As his favorability rating begins to climb, former President George W. Bush appears comfortable with his place in history, telling CNN’s Robyn Curnow that he “couldn't care less” about what polls say about his eight years in office.

Curnow interviewed the former president and his wife, Laura, in Zambia, where they are renovating a health clinic that they hope will save the lives of thousands of women. The former president, who just opened his presidential library in Dallas, said he has no regrets about the Iraq War. “I made decisions that were the right decisions,” Bush said. “History will ultimately judge.”

Regarding domestic surveillance – an issue that is currently dogging President Barack Obama – Bush said, “You know, ultimately history will judge the decisions that I made, and I won’t be around, because it will take a while for the objective historians to show up. So I’m pretty comfortable with it, I did what I did. I know the spirit in which I did it.”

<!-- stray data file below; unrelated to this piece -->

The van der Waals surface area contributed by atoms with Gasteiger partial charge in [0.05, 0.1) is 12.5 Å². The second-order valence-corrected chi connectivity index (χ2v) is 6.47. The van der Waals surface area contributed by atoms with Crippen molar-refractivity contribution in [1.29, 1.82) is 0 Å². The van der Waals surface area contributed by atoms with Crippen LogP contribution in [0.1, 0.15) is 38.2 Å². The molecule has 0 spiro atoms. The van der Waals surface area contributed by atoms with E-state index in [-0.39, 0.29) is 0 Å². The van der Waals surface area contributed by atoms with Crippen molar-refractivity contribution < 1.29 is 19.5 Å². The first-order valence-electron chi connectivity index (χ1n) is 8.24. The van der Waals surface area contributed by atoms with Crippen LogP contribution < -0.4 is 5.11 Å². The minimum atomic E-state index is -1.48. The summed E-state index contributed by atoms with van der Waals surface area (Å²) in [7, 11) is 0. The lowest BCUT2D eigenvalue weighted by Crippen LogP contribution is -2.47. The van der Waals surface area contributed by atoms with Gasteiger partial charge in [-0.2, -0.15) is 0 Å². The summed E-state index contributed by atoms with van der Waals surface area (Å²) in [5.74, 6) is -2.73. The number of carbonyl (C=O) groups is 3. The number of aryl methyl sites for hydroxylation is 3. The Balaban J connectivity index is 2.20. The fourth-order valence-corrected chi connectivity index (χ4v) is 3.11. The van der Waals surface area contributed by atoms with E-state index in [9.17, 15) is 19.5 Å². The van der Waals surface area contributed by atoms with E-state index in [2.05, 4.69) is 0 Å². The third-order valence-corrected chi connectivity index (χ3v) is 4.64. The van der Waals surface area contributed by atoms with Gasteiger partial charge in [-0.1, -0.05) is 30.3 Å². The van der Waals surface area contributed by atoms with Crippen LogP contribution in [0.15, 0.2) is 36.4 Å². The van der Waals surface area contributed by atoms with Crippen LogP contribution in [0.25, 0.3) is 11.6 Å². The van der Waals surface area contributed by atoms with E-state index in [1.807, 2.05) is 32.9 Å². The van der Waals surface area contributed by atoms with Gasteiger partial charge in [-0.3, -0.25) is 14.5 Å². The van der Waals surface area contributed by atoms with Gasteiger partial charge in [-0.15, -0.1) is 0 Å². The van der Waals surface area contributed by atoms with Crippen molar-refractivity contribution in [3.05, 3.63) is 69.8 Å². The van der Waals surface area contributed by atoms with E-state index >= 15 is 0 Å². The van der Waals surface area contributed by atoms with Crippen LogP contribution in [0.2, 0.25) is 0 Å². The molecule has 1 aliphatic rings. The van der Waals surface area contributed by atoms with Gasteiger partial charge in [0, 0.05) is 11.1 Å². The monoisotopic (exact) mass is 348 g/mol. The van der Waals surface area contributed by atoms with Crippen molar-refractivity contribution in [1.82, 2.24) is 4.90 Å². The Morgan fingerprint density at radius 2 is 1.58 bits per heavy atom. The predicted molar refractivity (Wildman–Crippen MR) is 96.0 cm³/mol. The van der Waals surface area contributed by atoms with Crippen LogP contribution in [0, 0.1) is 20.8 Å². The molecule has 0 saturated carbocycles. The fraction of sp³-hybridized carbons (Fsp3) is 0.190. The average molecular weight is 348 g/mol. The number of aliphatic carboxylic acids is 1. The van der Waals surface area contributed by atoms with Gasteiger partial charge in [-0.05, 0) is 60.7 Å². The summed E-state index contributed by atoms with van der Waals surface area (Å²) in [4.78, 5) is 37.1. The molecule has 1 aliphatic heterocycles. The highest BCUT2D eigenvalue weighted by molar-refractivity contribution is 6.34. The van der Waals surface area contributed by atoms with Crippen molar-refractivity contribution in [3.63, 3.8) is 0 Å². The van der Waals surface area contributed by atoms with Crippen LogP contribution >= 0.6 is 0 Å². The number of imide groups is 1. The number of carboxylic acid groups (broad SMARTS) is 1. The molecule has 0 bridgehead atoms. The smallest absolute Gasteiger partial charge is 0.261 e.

Last month, a Gallup Poll showed that for the first time since 2005, more Americans had a favorable view of Bush than an unfavorable view:
49% have a positive opinion of the two-term president, while 46% feel the opposite.

Bush has kept a low profile since leaving office, focusing on projects such as his presidential library and his work in Africa. On Tuesday, Bush and Obama will attend a wreath laying commemorating the U.S. Embassy attack in Dar es Salaam, Tanzania.

the LEDE
Did you miss it?

Leading CNNPolitics: Texas abortion battle heads into second special session